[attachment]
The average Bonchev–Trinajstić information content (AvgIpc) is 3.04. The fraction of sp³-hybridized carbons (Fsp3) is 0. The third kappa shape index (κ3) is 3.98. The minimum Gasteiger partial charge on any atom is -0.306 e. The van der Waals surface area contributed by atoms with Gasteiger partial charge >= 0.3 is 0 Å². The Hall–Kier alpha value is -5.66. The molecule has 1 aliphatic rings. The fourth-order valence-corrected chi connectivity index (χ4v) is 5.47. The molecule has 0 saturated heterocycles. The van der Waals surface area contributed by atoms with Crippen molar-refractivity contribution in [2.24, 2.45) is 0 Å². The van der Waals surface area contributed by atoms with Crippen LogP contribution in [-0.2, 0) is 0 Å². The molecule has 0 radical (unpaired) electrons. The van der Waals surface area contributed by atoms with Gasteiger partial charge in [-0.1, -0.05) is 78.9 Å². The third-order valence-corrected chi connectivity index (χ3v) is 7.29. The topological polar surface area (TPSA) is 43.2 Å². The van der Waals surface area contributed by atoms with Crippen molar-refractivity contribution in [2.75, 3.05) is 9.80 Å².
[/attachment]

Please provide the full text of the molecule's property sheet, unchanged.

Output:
The average Bonchev–Trinajstić information content (AvgIpc) is 3.04. The fraction of sp³-hybridized carbons (Fsp3) is 0. The third kappa shape index (κ3) is 3.98. The minimum Gasteiger partial charge on any atom is -0.306 e. The van der Waals surface area contributed by atoms with Gasteiger partial charge >= 0.3 is 0 Å². The Hall–Kier alpha value is -5.66. The molecule has 1 aliphatic rings. The fourth-order valence-corrected chi connectivity index (χ4v) is 5.47. The molecule has 0 saturated heterocycles. The van der Waals surface area contributed by atoms with Crippen molar-refractivity contribution in [2.24, 2.45) is 0 Å². The van der Waals surface area contributed by atoms with Crippen LogP contribution in [-0.2, 0) is 0 Å². The molecule has 0 radical (unpaired) electrons. The van der Waals surface area contributed by atoms with Gasteiger partial charge in [-0.1, -0.05) is 78.9 Å². The third-order valence-corrected chi connectivity index (χ3v) is 7.29. The topological polar surface area (TPSA) is 43.2 Å². The van der Waals surface area contributed by atoms with Crippen molar-refractivity contribution in [2.75, 3.05) is 9.80 Å².